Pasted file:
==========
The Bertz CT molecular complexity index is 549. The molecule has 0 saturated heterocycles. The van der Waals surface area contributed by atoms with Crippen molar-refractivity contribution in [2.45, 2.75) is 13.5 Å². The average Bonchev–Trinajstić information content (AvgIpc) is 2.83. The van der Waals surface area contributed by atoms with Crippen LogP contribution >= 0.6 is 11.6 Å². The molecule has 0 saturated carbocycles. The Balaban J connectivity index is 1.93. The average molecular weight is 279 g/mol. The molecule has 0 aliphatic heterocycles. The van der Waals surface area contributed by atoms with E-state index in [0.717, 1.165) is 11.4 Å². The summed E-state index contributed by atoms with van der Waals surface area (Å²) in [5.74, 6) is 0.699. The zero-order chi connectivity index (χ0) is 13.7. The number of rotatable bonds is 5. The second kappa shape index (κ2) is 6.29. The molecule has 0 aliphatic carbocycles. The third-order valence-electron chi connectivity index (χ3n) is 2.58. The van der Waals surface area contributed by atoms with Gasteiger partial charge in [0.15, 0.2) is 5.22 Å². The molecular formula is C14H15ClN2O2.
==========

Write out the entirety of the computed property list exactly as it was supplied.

The Bertz CT molecular complexity index is 549. The molecule has 0 saturated heterocycles. The van der Waals surface area contributed by atoms with Crippen molar-refractivity contribution in [2.45, 2.75) is 13.5 Å². The average Bonchev–Trinajstić information content (AvgIpc) is 2.83. The van der Waals surface area contributed by atoms with Crippen LogP contribution >= 0.6 is 11.6 Å². The molecule has 0 saturated carbocycles. The Balaban J connectivity index is 1.93. The average molecular weight is 279 g/mol. The molecule has 0 aliphatic heterocycles. The van der Waals surface area contributed by atoms with E-state index in [0.717, 1.165) is 11.4 Å². The summed E-state index contributed by atoms with van der Waals surface area (Å²) in [5.74, 6) is 0.699. The zero-order chi connectivity index (χ0) is 13.7. The number of rotatable bonds is 5. The second kappa shape index (κ2) is 6.29. The molecule has 0 aliphatic carbocycles. The third-order valence-electron chi connectivity index (χ3n) is 2.58. The van der Waals surface area contributed by atoms with Gasteiger partial charge in [0.15, 0.2) is 5.22 Å². The molecular formula is C14H15ClN2O2.